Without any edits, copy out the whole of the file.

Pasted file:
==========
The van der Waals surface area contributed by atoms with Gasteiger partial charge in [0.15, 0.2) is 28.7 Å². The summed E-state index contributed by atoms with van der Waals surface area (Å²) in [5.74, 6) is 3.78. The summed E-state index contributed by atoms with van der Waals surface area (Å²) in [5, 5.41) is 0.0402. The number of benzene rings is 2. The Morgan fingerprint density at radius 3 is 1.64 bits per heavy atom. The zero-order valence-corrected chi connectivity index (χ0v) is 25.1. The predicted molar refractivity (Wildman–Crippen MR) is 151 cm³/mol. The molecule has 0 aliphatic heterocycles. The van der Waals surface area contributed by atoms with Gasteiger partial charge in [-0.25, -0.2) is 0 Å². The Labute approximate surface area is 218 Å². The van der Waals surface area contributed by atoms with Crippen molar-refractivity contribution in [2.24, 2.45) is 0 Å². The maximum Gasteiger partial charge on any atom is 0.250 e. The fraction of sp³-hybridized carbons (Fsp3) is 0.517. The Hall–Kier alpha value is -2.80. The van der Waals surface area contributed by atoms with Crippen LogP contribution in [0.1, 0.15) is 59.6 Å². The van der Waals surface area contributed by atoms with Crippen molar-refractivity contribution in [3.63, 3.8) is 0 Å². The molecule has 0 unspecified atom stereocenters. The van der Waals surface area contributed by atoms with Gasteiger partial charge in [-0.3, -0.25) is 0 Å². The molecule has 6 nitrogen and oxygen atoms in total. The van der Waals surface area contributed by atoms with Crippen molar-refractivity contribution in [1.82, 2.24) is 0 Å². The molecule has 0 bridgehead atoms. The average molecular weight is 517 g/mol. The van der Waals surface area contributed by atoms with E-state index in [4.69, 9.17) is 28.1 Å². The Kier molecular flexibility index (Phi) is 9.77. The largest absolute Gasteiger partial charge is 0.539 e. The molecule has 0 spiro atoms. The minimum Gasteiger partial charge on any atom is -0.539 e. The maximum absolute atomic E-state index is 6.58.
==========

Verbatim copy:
The van der Waals surface area contributed by atoms with Gasteiger partial charge in [0.15, 0.2) is 28.7 Å². The summed E-state index contributed by atoms with van der Waals surface area (Å²) in [5.74, 6) is 3.78. The summed E-state index contributed by atoms with van der Waals surface area (Å²) in [5, 5.41) is 0.0402. The number of benzene rings is 2. The Morgan fingerprint density at radius 3 is 1.64 bits per heavy atom. The zero-order valence-corrected chi connectivity index (χ0v) is 25.1. The predicted molar refractivity (Wildman–Crippen MR) is 151 cm³/mol. The molecule has 0 aliphatic heterocycles. The van der Waals surface area contributed by atoms with Gasteiger partial charge in [-0.25, -0.2) is 0 Å². The Labute approximate surface area is 218 Å². The van der Waals surface area contributed by atoms with Crippen molar-refractivity contribution in [2.24, 2.45) is 0 Å². The maximum Gasteiger partial charge on any atom is 0.250 e. The fraction of sp³-hybridized carbons (Fsp3) is 0.517. The Hall–Kier alpha value is -2.80. The van der Waals surface area contributed by atoms with Crippen LogP contribution in [0.1, 0.15) is 59.6 Å². The van der Waals surface area contributed by atoms with Crippen molar-refractivity contribution in [3.63, 3.8) is 0 Å². The molecule has 0 unspecified atom stereocenters. The van der Waals surface area contributed by atoms with Gasteiger partial charge in [-0.3, -0.25) is 0 Å². The molecule has 6 nitrogen and oxygen atoms in total. The van der Waals surface area contributed by atoms with Crippen molar-refractivity contribution in [1.82, 2.24) is 0 Å². The molecule has 0 bridgehead atoms. The average molecular weight is 517 g/mol. The van der Waals surface area contributed by atoms with E-state index in [4.69, 9.17) is 28.1 Å². The Kier molecular flexibility index (Phi) is 9.77. The largest absolute Gasteiger partial charge is 0.539 e. The molecule has 0 spiro atoms. The minimum Gasteiger partial charge on any atom is -0.539 e. The maximum absolute atomic E-state index is 6.58.